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State v. Wilson

Court of Appeals of Washington, Division 3

April 11, 2017

STATE OF WASHINGTON, Respondent,
v.
PATRICK GALE WILSON, Appellant.

          PENNELL, J.

         Patrick Wilson filed a motion under RCW 10.01.160(4) seeking remission of the legal financial obligations (LFOs) imposed on him for a prior conviction. The superior court denied the motion, reasoning the proper time for filing it is after Mr. Wilson is released from prison. While we disagree with the superior court's contention that Mr. Wilson must wait until release from prison to petition for remission, we nevertheless affirm.

         Washington law allows that a petition to remit LFOs be made at any time. That means incarcerated persons are not barred from seeking relief. However, a claim for remission based on the defendant's economic circumstances is not ripe until the State initiates collection. Mandatory deductions by the Department of Corrections do not constitute collection. Because Mr. Wilson did not allege a justiciable claim for remission, the superior court correctly denied his motion.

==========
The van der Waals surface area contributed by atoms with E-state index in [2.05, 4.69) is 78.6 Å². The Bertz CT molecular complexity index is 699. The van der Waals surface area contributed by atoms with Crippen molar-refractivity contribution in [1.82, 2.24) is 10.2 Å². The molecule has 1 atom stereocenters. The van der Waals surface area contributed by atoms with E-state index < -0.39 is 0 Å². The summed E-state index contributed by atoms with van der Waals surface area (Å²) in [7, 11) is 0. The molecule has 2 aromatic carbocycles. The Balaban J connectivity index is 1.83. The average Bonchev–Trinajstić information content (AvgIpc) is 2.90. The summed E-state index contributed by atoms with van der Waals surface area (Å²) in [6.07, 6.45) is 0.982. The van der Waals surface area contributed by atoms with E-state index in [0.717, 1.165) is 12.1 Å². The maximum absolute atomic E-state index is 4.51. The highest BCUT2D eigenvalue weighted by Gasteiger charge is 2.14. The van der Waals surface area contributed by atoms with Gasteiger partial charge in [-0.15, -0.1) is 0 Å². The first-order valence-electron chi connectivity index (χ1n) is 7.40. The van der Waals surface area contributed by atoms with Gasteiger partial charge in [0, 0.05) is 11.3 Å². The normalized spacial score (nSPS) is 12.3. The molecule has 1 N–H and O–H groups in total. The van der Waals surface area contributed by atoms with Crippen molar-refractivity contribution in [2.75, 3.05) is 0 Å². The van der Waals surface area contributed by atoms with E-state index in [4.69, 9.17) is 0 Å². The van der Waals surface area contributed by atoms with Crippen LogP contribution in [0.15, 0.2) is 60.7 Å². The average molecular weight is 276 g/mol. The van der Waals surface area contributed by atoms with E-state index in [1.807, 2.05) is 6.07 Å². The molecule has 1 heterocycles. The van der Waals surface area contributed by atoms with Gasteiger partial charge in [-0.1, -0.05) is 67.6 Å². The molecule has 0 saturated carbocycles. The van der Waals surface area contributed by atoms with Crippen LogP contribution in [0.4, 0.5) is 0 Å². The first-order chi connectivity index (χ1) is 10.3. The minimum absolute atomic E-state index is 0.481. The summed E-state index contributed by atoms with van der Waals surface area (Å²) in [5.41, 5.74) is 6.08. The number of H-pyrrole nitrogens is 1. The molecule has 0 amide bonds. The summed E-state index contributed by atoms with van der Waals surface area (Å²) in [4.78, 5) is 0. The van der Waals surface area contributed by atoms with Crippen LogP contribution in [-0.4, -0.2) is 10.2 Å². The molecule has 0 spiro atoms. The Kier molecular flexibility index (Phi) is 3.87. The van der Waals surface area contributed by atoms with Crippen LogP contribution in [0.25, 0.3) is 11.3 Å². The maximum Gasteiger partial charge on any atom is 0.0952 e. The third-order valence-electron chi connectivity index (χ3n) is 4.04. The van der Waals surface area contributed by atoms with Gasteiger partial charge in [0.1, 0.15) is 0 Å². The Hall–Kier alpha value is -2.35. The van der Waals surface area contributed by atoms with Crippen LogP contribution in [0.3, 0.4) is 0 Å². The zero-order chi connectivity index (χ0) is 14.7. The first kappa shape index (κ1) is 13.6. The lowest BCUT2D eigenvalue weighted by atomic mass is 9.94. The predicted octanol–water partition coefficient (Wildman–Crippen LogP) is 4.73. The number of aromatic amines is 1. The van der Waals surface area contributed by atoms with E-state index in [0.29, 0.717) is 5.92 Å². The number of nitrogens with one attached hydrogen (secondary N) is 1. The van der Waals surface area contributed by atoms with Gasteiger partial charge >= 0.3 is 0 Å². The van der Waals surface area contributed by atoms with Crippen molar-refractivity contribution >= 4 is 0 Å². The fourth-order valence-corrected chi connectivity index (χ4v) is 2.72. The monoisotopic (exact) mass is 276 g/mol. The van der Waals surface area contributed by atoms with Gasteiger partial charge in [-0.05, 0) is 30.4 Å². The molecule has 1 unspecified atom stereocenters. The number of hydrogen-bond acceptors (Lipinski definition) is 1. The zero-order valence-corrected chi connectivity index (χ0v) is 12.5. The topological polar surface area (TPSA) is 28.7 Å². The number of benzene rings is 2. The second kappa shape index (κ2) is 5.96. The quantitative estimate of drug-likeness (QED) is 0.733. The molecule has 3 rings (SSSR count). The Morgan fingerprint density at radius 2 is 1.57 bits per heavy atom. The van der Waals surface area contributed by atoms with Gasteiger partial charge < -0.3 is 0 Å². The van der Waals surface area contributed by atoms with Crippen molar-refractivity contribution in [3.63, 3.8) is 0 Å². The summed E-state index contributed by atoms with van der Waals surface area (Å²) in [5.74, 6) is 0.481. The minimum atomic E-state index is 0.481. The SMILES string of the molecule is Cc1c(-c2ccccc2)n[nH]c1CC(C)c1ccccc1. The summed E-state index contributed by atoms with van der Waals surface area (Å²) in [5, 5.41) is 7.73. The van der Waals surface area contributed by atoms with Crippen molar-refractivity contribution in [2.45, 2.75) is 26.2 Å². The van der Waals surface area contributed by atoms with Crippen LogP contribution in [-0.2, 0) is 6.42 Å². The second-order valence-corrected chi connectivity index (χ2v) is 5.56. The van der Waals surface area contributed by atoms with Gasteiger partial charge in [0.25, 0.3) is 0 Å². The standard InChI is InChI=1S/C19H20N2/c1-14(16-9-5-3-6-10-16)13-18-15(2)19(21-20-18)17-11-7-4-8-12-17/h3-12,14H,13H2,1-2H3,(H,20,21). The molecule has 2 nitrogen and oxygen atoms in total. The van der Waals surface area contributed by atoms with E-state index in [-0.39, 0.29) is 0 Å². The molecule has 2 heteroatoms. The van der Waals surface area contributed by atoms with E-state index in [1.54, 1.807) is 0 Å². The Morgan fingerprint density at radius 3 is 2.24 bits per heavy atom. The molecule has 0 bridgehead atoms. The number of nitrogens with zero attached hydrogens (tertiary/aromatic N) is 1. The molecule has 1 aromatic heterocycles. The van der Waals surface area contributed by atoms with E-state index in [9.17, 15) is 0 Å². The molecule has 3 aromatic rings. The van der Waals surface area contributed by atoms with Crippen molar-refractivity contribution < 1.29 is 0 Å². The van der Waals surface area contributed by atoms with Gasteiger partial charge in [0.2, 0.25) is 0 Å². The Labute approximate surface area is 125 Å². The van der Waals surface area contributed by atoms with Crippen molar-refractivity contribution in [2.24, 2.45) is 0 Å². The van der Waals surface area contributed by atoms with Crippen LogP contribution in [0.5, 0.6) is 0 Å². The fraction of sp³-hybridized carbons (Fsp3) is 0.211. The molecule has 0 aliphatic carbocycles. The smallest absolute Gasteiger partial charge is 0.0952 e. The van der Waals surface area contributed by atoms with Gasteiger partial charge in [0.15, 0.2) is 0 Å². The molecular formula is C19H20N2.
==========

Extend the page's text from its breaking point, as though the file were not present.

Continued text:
FACTS

         In November 2011, Mr. Wilson was convicted of first degree rape of a child. He received an indeterminate sentence of 136 months to life as well as $15, 548.50 in LFOs. Mr. Wilson's judgment and sentence orders him to pay up to $50.00 per month from any income earned while in the custody of the Department of Corrections.

         In January 2016, while still incarcerated, Mr. Wilson filed a motion to remit his LFOs under RCW 10.01.160(4). He alleged payment of LFOs created a financial hardship on both him and his family. The superior court denied Mr. Wilson's motion, ruling the proper time for Mr. Wilson to petition to remit his LFOs is after he is released from prison. Mr. Wilson appeals.

         ANALYSIS